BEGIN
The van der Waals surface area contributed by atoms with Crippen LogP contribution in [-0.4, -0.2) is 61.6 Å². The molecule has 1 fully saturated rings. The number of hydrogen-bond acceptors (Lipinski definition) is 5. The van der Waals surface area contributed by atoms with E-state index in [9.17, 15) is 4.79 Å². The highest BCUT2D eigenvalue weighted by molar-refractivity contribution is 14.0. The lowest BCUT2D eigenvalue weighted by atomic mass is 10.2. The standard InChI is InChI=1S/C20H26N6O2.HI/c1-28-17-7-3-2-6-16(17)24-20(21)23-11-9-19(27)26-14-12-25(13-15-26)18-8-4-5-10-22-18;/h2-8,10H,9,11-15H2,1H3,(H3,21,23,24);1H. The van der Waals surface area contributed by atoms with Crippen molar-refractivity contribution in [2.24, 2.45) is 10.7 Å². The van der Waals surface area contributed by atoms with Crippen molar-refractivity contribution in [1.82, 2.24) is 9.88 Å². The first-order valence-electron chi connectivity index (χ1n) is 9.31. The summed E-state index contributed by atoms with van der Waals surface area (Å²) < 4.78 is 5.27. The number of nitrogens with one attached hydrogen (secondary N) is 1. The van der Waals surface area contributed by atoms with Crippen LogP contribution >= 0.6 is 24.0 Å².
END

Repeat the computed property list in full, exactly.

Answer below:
The van der Waals surface area contributed by atoms with Crippen LogP contribution in [-0.4, -0.2) is 61.6 Å². The molecule has 1 fully saturated rings. The number of hydrogen-bond acceptors (Lipinski definition) is 5. The van der Waals surface area contributed by atoms with E-state index in [9.17, 15) is 4.79 Å². The highest BCUT2D eigenvalue weighted by molar-refractivity contribution is 14.0. The lowest BCUT2D eigenvalue weighted by atomic mass is 10.2. The standard InChI is InChI=1S/C20H26N6O2.HI/c1-28-17-7-3-2-6-16(17)24-20(21)23-11-9-19(27)26-14-12-25(13-15-26)18-8-4-5-10-22-18;/h2-8,10H,9,11-15H2,1H3,(H3,21,23,24);1H. The van der Waals surface area contributed by atoms with Crippen molar-refractivity contribution in [2.24, 2.45) is 10.7 Å². The van der Waals surface area contributed by atoms with Crippen molar-refractivity contribution in [1.82, 2.24) is 9.88 Å². The first-order valence-electron chi connectivity index (χ1n) is 9.31. The summed E-state index contributed by atoms with van der Waals surface area (Å²) < 4.78 is 5.27. The number of nitrogens with one attached hydrogen (secondary N) is 1. The van der Waals surface area contributed by atoms with Crippen LogP contribution >= 0.6 is 24.0 Å².